21 November 2021
Steve on Sunday (sometimes)
Greetings to my seven keen readers, whom I suspect of not having really missed the weekly blurb these last few months. Or is it six readers? My memory really fading along with so many other things…!
Every now and again, my health, quite entertaining at the best of times, improves to the degree where my brain can and does communicate to my fingers to get typing – hence these few hundred words today.
The main gist this day is remembrance, the memory of those who died in the two great wars of the 20th century, and not forgetting those who died in the many minor wars, one of which I was entitled to partake in. So I did. I survived, relatively unscathed, unlike so many thousands.
Remembrance Day, normally on the Sunday closest to 11 November, is more accurately termed Armistice Day, the Great War of 1914 – 1918 having ended at the 11th hour of 11th day of the 11th month in 1918 – the armistice. The ending of arms.
Sometimes it is called Poppy Day, the beautiful poppy flower having become synonymous with remembering the fallen of the wars, although the Poppy Day I remember from my lazy days of youth was in fact the Saturday before Armistice Day. The day when all the WW 1 and WW2 veterans walked the streets of each and every town and city in the British Empire shaking tins of various sizes and shapes, asking politely from all who passed by for a small donation. In exchange for the donation he or she would be given a poppy that would be pinned on to their shirt or blouse. It would remain there all day, especially in town, because if you were not wearing a poppy, then these men and women dressed in their Sunday best with medals galore (or so it seemed) would continue to thrust a noisy tin under your nose. Until you made a donation and put the poppy on where it could clearly be seen by all.
It used to be quite a day. The Legion, or before it changed its name to the Legion, whenever that was, was known to all of us youngsters in Umtali, Rhodesia, (now Mutare, Zimbabwe), as the BESL. The adults may have known it as their local pub, but us youngsters knew it as the BESL. The British Empire Services League. It had two billiard tables, some dart boards, a long and comfortable pub, a hall to be used for bingo and the annual Christmas Tree party, as well as for keen enthusiasts of cold beverages. Outside in the garden it had a slide and swings for the kids and for the teenagers a squash court. This latter came when I was a teenager.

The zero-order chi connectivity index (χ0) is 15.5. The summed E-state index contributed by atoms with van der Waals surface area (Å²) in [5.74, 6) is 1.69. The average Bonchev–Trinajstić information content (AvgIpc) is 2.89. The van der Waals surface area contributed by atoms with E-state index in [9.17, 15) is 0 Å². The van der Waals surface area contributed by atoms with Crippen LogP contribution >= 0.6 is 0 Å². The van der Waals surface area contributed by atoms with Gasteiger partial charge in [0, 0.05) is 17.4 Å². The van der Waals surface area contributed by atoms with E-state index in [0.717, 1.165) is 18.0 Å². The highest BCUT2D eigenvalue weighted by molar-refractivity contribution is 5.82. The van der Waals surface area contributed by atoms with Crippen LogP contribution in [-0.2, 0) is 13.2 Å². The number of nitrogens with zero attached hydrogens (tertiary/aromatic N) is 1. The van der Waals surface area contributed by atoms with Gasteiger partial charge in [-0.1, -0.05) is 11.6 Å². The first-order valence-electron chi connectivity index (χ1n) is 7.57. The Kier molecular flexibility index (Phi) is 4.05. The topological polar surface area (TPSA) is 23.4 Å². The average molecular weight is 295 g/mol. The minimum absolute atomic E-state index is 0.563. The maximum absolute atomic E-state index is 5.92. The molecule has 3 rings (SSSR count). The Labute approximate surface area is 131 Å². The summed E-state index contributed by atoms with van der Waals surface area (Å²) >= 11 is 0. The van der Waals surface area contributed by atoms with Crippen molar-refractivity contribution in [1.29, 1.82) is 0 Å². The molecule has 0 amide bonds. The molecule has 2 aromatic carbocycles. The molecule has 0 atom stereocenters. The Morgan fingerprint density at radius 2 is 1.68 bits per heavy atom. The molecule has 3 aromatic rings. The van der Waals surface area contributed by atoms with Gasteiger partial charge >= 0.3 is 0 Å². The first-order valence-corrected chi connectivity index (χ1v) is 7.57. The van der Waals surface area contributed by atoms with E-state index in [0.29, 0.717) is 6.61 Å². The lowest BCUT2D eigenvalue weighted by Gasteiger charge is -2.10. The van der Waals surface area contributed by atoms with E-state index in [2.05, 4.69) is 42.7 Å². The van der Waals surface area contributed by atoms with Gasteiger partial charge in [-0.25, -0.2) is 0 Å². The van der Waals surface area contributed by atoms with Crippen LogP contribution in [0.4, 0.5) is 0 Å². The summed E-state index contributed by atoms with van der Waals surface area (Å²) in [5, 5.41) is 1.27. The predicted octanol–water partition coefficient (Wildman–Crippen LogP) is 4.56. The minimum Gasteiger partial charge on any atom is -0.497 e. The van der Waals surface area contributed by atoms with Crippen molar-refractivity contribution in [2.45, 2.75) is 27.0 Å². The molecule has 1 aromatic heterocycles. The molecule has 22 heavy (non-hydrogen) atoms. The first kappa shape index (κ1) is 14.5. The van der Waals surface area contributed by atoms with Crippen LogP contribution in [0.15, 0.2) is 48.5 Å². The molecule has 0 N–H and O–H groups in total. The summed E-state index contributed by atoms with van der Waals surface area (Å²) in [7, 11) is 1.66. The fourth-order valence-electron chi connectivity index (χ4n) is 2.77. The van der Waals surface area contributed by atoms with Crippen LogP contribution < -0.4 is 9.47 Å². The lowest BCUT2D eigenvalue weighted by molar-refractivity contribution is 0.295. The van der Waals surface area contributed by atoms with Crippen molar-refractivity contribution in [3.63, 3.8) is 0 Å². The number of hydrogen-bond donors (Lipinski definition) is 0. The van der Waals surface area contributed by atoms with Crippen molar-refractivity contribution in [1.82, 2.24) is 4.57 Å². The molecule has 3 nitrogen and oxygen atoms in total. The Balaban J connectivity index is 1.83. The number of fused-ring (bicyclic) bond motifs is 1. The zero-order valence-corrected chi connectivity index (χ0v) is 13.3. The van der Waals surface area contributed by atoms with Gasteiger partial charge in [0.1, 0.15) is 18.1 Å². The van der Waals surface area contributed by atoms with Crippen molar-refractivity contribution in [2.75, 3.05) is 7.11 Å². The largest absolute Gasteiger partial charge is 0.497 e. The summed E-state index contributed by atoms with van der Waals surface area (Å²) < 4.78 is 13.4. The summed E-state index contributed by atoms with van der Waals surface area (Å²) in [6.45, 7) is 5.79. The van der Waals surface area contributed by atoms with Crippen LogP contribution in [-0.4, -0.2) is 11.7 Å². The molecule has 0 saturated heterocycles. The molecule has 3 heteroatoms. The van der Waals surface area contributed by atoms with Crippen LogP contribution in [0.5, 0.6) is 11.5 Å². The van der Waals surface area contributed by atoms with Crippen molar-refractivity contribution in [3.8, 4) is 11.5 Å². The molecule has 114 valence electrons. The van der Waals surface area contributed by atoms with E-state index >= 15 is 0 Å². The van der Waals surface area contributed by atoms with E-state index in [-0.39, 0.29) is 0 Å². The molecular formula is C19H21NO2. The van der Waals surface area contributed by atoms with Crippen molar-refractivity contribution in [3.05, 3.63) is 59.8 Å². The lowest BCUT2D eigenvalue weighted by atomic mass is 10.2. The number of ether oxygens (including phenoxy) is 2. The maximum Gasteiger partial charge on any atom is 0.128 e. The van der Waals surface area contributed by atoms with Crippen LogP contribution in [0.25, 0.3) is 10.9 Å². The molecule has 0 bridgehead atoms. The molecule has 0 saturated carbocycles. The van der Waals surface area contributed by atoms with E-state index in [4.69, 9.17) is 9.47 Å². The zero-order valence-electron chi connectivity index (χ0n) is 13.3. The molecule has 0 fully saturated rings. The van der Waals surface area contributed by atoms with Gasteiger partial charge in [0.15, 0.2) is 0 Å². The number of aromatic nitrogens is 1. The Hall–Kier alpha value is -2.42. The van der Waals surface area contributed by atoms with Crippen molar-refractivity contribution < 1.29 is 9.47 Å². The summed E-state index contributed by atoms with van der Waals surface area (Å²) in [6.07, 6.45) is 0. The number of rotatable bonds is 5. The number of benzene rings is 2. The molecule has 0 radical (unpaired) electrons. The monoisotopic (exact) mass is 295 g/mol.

For many weeks prior to Poppy Day there would be quite a flurry of activity at the BESL, when many ladies would sit in a large room adjacent to the hall making these poppies. And they were beautifully made too. No plastic or machine made poppies then. This would all be done under the eagle eye of Lt-Colonel Dennis Ford MBE MC. Colonel (retired) Ford appeared to control Poppy Day Saturday and the Poppy Day Remembrance Parade and service. He seemed to be everywhere. Perhaps he was.
The point is, is that Remembrance Day was a massive event in the history of the town on the eastern border. Every year. Even during the bush war years it was a big day, made even more poignant by such heavy local losses.
Today, a few locals in Mutare remember the fallen of the world wars, bless them all, those who fell, and those who remember them.
In Kimberley, where I now reside, and where we are just ending a four day water cut coupled to the ongoing power blackouts, the situation is quite dire. And it’s not just no water and no electricity, it’s that there is no more annual Remembrance Day parade.
Last year, 2020, it was perhaps understandable with all the c o v i d rules, but this year no excuse. There was not a word from the municipality, but most of us in this dusty town are well aware that the council has no money. And it is they who pay for the parade and after parade food and refreshments. So that massive parade at our local cenotaph just died. As did the wreath laying for those who died to save the world from fascism and Nazism. Wreaths used to be laid by members of the Legion, the SANDF, SAPS, Fire Brigade, the Cape Corps, the ANC, MK and PAC, as well as by a few individuals.
Well done to the local Kimberley MOTH who jumped in very quickly to save the day and a small but intense Memorial service and parade was held at their local Garden of Remembrance. In attendance was the Legion and the band of the Kimberley Regiment. It was not quite the atmosphere at the majestic Kimberley Cenotaph, but it served its purpose.